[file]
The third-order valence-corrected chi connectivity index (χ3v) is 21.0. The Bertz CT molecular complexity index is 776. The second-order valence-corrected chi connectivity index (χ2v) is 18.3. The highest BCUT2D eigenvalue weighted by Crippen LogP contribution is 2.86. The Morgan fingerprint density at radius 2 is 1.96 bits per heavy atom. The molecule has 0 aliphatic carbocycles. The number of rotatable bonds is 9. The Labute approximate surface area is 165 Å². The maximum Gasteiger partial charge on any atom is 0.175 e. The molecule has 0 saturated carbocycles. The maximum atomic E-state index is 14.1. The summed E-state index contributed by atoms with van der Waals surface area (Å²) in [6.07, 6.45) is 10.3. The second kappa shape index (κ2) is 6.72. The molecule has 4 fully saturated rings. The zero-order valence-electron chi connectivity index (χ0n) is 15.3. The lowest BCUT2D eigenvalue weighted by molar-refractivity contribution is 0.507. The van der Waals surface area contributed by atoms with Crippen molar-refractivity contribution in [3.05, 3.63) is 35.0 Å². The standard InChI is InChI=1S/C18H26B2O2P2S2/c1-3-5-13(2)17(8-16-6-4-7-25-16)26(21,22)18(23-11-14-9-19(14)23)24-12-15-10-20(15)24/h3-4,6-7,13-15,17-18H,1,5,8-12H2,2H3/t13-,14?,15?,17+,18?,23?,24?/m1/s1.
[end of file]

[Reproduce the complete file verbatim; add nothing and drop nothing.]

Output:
The third-order valence-corrected chi connectivity index (χ3v) is 21.0. The Bertz CT molecular complexity index is 776. The second-order valence-corrected chi connectivity index (χ2v) is 18.3. The highest BCUT2D eigenvalue weighted by Crippen LogP contribution is 2.86. The Morgan fingerprint density at radius 2 is 1.96 bits per heavy atom. The molecule has 0 aliphatic carbocycles. The number of rotatable bonds is 9. The Labute approximate surface area is 165 Å². The maximum Gasteiger partial charge on any atom is 0.175 e. The molecule has 0 saturated carbocycles. The maximum atomic E-state index is 14.1. The summed E-state index contributed by atoms with van der Waals surface area (Å²) in [6.07, 6.45) is 10.3. The second kappa shape index (κ2) is 6.72. The molecule has 4 fully saturated rings. The zero-order valence-electron chi connectivity index (χ0n) is 15.3. The lowest BCUT2D eigenvalue weighted by molar-refractivity contribution is 0.507. The van der Waals surface area contributed by atoms with Crippen molar-refractivity contribution in [3.05, 3.63) is 35.0 Å². The standard InChI is InChI=1S/C18H26B2O2P2S2/c1-3-5-13(2)17(8-16-6-4-7-25-16)26(21,22)18(23-11-14-9-19(14)23)24-12-15-10-20(15)24/h3-4,6-7,13-15,17-18H,1,5,8-12H2,2H3/t13-,14?,15?,17+,18?,23?,24?/m1/s1.